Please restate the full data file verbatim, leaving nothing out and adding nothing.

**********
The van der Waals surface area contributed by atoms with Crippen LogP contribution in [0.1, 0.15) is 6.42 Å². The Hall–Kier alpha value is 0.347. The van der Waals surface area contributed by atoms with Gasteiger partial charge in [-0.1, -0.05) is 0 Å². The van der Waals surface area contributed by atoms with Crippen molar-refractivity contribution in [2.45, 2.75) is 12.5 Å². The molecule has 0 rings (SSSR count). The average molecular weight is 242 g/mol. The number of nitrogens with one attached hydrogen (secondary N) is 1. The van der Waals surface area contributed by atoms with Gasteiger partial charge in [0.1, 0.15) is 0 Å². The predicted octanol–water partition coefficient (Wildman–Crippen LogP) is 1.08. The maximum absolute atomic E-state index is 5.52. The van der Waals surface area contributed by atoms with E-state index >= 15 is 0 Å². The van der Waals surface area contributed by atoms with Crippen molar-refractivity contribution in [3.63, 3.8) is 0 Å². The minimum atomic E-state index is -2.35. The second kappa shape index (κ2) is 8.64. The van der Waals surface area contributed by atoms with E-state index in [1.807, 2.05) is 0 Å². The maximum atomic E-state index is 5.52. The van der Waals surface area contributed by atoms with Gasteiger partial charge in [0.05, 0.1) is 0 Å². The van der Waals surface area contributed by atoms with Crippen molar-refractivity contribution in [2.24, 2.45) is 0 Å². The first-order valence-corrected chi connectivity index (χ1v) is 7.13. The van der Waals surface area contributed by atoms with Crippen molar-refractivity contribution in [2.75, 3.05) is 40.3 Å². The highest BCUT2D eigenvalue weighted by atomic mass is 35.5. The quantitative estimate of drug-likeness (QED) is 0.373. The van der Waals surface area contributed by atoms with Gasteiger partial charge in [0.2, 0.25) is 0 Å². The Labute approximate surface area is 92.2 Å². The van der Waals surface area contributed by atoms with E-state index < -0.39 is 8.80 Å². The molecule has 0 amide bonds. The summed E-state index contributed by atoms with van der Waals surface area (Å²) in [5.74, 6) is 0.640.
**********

The van der Waals surface area contributed by atoms with Crippen LogP contribution in [0.1, 0.15) is 6.42 Å². The Hall–Kier alpha value is 0.347. The van der Waals surface area contributed by atoms with Gasteiger partial charge in [-0.1, -0.05) is 0 Å². The van der Waals surface area contributed by atoms with Crippen molar-refractivity contribution in [2.45, 2.75) is 12.5 Å². The molecule has 0 rings (SSSR count). The average molecular weight is 242 g/mol. The number of nitrogens with one attached hydrogen (secondary N) is 1. The van der Waals surface area contributed by atoms with Gasteiger partial charge in [0.1, 0.15) is 0 Å². The predicted octanol–water partition coefficient (Wildman–Crippen LogP) is 1.08. The maximum absolute atomic E-state index is 5.52. The van der Waals surface area contributed by atoms with E-state index >= 15 is 0 Å². The van der Waals surface area contributed by atoms with Crippen molar-refractivity contribution in [3.63, 3.8) is 0 Å². The minimum atomic E-state index is -2.35. The second kappa shape index (κ2) is 8.64. The van der Waals surface area contributed by atoms with E-state index in [1.807, 2.05) is 0 Å². The maximum atomic E-state index is 5.52. The van der Waals surface area contributed by atoms with Gasteiger partial charge in [0.05, 0.1) is 0 Å². The van der Waals surface area contributed by atoms with Crippen molar-refractivity contribution in [2.24, 2.45) is 0 Å². The first-order valence-corrected chi connectivity index (χ1v) is 7.13. The van der Waals surface area contributed by atoms with Crippen molar-refractivity contribution in [2.75, 3.05) is 40.3 Å². The highest BCUT2D eigenvalue weighted by atomic mass is 35.5. The quantitative estimate of drug-likeness (QED) is 0.373. The van der Waals surface area contributed by atoms with Gasteiger partial charge in [0.2, 0.25) is 0 Å². The Labute approximate surface area is 92.2 Å². The van der Waals surface area contributed by atoms with E-state index < -0.39 is 8.80 Å². The molecule has 0 amide bonds. The summed E-state index contributed by atoms with van der Waals surface area (Å²) in [5.74, 6) is 0.640.